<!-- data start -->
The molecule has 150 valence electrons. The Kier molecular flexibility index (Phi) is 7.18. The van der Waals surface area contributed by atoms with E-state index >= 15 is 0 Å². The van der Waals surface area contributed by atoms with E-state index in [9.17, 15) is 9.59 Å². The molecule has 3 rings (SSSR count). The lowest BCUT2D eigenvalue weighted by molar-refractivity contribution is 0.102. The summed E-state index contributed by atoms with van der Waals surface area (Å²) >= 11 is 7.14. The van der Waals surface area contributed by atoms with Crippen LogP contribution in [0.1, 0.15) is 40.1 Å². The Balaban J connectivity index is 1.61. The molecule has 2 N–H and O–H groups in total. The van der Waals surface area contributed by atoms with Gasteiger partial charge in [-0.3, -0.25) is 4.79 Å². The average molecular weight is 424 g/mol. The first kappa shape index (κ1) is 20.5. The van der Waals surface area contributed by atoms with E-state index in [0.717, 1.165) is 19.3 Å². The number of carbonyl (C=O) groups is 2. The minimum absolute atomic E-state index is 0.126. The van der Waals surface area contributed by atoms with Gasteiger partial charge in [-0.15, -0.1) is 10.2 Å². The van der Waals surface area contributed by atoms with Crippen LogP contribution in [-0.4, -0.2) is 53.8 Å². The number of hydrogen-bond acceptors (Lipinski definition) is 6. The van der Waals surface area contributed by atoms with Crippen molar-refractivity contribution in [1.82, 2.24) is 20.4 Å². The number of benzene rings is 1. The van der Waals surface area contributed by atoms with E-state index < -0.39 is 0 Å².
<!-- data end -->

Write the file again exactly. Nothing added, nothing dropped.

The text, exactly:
The molecule has 150 valence electrons. The Kier molecular flexibility index (Phi) is 7.18. The van der Waals surface area contributed by atoms with E-state index >= 15 is 0 Å². The van der Waals surface area contributed by atoms with E-state index in [9.17, 15) is 9.59 Å². The molecule has 3 rings (SSSR count). The lowest BCUT2D eigenvalue weighted by molar-refractivity contribution is 0.102. The summed E-state index contributed by atoms with van der Waals surface area (Å²) >= 11 is 7.14. The van der Waals surface area contributed by atoms with Crippen LogP contribution in [0.1, 0.15) is 40.1 Å². The Balaban J connectivity index is 1.61. The molecule has 2 N–H and O–H groups in total. The van der Waals surface area contributed by atoms with Gasteiger partial charge in [-0.3, -0.25) is 4.79 Å². The average molecular weight is 424 g/mol. The first kappa shape index (κ1) is 20.5. The van der Waals surface area contributed by atoms with E-state index in [0.717, 1.165) is 19.3 Å². The number of carbonyl (C=O) groups is 2. The minimum absolute atomic E-state index is 0.126. The van der Waals surface area contributed by atoms with Gasteiger partial charge in [-0.15, -0.1) is 10.2 Å². The van der Waals surface area contributed by atoms with Crippen LogP contribution in [-0.4, -0.2) is 53.8 Å². The number of hydrogen-bond acceptors (Lipinski definition) is 6. The van der Waals surface area contributed by atoms with Crippen molar-refractivity contribution in [1.82, 2.24) is 20.4 Å². The number of benzene rings is 1. The van der Waals surface area contributed by atoms with E-state index < -0.39 is 0 Å².